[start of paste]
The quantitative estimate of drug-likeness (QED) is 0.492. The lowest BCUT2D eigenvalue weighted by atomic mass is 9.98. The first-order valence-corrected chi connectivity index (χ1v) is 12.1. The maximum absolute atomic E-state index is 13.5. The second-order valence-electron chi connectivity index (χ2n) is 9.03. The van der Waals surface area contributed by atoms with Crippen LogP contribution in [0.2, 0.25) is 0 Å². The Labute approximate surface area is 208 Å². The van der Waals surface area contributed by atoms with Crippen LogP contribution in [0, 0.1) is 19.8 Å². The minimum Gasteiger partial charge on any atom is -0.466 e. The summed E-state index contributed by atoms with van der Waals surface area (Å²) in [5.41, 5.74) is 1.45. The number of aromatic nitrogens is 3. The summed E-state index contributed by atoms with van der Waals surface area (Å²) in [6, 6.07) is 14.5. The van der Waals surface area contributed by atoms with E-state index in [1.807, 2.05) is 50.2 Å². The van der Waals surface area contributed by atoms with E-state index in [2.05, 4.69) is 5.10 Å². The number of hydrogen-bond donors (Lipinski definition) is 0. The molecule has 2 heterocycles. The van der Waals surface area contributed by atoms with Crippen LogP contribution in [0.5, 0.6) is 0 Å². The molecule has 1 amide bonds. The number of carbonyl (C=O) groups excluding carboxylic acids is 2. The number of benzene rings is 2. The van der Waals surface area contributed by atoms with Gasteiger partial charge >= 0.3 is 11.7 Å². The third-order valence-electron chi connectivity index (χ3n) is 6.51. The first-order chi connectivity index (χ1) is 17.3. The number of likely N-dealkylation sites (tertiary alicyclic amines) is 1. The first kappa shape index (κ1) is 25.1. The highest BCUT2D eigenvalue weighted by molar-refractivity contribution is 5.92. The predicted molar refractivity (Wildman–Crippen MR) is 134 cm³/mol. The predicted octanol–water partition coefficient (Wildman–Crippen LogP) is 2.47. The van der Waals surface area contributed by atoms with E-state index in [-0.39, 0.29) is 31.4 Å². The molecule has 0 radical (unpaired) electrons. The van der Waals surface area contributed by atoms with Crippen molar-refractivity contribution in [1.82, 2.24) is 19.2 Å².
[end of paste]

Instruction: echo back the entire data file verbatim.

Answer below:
The quantitative estimate of drug-likeness (QED) is 0.492. The lowest BCUT2D eigenvalue weighted by atomic mass is 9.98. The first-order valence-corrected chi connectivity index (χ1v) is 12.1. The maximum absolute atomic E-state index is 13.5. The second-order valence-electron chi connectivity index (χ2n) is 9.03. The van der Waals surface area contributed by atoms with Crippen LogP contribution in [0.2, 0.25) is 0 Å². The Labute approximate surface area is 208 Å². The van der Waals surface area contributed by atoms with Crippen LogP contribution in [0, 0.1) is 19.8 Å². The minimum Gasteiger partial charge on any atom is -0.466 e. The summed E-state index contributed by atoms with van der Waals surface area (Å²) in [5.41, 5.74) is 1.45. The number of aromatic nitrogens is 3. The summed E-state index contributed by atoms with van der Waals surface area (Å²) in [6, 6.07) is 14.5. The van der Waals surface area contributed by atoms with E-state index in [1.807, 2.05) is 50.2 Å². The van der Waals surface area contributed by atoms with E-state index in [2.05, 4.69) is 5.10 Å². The number of hydrogen-bond donors (Lipinski definition) is 0. The molecule has 2 heterocycles. The van der Waals surface area contributed by atoms with Crippen LogP contribution in [0.5, 0.6) is 0 Å². The molecule has 1 amide bonds. The number of carbonyl (C=O) groups excluding carboxylic acids is 2. The number of benzene rings is 2. The van der Waals surface area contributed by atoms with Gasteiger partial charge >= 0.3 is 11.7 Å². The third-order valence-electron chi connectivity index (χ3n) is 6.51. The first-order chi connectivity index (χ1) is 17.3. The number of likely N-dealkylation sites (tertiary alicyclic amines) is 1. The first kappa shape index (κ1) is 25.1. The highest BCUT2D eigenvalue weighted by molar-refractivity contribution is 5.92. The predicted molar refractivity (Wildman–Crippen MR) is 134 cm³/mol. The predicted octanol–water partition coefficient (Wildman–Crippen LogP) is 2.47. The van der Waals surface area contributed by atoms with E-state index in [-0.39, 0.29) is 31.4 Å². The molecule has 0 radical (unpaired) electrons. The van der Waals surface area contributed by atoms with Crippen molar-refractivity contribution in [1.82, 2.24) is 19.2 Å².